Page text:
High urinary tungsten concentration is associated with stroke in the National Health and Nutrition Examination Survey 1999-2010.
Public Library of Science
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BACKGROUND: In recent years there has been an exponential increase in tungsten demand, potentially increasing human exposure to the metal. Currently, the toxicology of tungsten is poorly understood, but mounting evidence suggests that both the elemental metal and its alloys have cytotoxic effects. Here, we investigate the association between tungsten and cardiovascular disease (CVD) or stroke using six waves of the National Health and Nutrition Examination Survey (NHANES). METHODS: We investigated associations using crude and adjusted logistic regression models in a cohort of 8614 adults (18-74 years) with 193 reported stroke diagnoses and 428 reported diagnoses of CVD. We also stratified our data to characterize associations in a subset of younger individuals (18-50 years). RESULTS: Elevated tungsten concentrations were strongly associated with an increase in the prevalence of stroke, independent of typical risk factors (Odds Ratio (OR): 1.66, 95% Confidence Interval (95% CI): 1.17, 2.34). The association between tungsten and stroke in the young age category was still evident (OR: 2.17, 95% CI: 1.33, 3.53). CONCLUSION: This study represents the most comprehensive analysis of the human health effects of tungsten to date. Individuals with higher urinary tungsten concentrations have double the odds of reported stroke. We hypothesize that the pathological pathway resulting from tungsten exposure may involve oxidative stress.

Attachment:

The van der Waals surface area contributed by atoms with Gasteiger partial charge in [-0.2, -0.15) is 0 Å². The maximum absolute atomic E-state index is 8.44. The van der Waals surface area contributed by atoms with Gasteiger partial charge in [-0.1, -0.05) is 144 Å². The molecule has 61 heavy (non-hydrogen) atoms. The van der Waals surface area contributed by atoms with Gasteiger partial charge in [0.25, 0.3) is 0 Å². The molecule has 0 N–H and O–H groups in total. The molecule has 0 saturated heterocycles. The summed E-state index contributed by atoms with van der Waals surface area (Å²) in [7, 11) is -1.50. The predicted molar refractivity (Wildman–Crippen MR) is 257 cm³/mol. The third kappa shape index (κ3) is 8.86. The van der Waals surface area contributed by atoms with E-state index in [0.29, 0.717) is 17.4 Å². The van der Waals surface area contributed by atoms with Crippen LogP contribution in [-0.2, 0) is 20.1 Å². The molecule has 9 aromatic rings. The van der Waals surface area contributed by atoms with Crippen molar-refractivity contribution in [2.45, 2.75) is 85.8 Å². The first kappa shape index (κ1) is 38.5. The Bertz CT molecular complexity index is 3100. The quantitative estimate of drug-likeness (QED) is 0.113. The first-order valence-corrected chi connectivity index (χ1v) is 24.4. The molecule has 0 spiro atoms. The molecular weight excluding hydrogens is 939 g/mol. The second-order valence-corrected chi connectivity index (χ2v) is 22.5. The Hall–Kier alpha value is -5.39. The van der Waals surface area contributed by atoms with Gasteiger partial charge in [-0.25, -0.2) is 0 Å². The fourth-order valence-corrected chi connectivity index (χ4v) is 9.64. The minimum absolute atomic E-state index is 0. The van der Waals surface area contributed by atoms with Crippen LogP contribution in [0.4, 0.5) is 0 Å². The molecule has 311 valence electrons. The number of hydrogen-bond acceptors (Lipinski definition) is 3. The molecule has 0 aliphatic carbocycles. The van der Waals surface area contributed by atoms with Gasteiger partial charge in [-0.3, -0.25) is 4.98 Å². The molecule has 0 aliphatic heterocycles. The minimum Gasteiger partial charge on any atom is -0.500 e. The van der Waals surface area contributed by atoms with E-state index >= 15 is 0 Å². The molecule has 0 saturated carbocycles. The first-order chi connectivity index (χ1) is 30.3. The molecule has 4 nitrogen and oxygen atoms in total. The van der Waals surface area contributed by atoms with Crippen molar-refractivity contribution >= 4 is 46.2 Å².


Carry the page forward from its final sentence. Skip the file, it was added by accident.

This work was supported by funding from University of Exeter Medical School. No funding organization or sponsor played any part in the design or conduct of the study, in the analysis or interpretation of the data, or preparation, review, or approval of the manuscript. The European Centre for the Environment and Human Health (part of the University of Exeter Medical School) is supported by investment from the ERDF (European Regional Development Fund) and ESF (European Social Fund) Convergence Programmed for Cornwall and the Isles of Scilly. The funders had no role in study design, data collection and analysis, decision to publish, or preparation of the manuscript.
Research Support, Non-U.S. Gov't
PLoS One, 2013, Vol. 8 911), e77546
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